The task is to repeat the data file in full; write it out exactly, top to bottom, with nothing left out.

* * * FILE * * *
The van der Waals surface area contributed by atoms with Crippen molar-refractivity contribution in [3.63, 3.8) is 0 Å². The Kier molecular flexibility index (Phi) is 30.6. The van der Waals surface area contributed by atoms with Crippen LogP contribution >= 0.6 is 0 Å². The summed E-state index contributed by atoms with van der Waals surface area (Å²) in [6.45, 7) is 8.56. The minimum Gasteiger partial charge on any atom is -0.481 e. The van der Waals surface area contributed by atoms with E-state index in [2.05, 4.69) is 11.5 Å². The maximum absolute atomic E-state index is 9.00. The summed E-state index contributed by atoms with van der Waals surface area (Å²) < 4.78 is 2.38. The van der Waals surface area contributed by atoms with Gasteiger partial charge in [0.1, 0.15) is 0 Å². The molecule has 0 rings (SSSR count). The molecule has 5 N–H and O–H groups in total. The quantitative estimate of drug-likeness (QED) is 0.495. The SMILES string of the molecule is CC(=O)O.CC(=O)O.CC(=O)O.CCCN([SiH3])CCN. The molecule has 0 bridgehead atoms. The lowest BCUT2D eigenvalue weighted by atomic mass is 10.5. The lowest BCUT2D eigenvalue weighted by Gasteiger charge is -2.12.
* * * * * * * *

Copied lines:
The van der Waals surface area contributed by atoms with Crippen molar-refractivity contribution in [3.63, 3.8) is 0 Å². The Kier molecular flexibility index (Phi) is 30.6. The van der Waals surface area contributed by atoms with Crippen LogP contribution >= 0.6 is 0 Å². The summed E-state index contributed by atoms with van der Waals surface area (Å²) in [6.45, 7) is 8.56. The minimum Gasteiger partial charge on any atom is -0.481 e. The van der Waals surface area contributed by atoms with E-state index in [2.05, 4.69) is 11.5 Å². The maximum absolute atomic E-state index is 9.00. The summed E-state index contributed by atoms with van der Waals surface area (Å²) < 4.78 is 2.38. The van der Waals surface area contributed by atoms with Gasteiger partial charge in [0.1, 0.15) is 0 Å². The molecule has 0 rings (SSSR count). The molecule has 5 N–H and O–H groups in total. The quantitative estimate of drug-likeness (QED) is 0.495. The SMILES string of the molecule is CC(=O)O.CC(=O)O.CC(=O)O.CCCN([SiH3])CCN. The molecule has 0 bridgehead atoms. The lowest BCUT2D eigenvalue weighted by atomic mass is 10.5. The lowest BCUT2D eigenvalue weighted by Gasteiger charge is -2.12.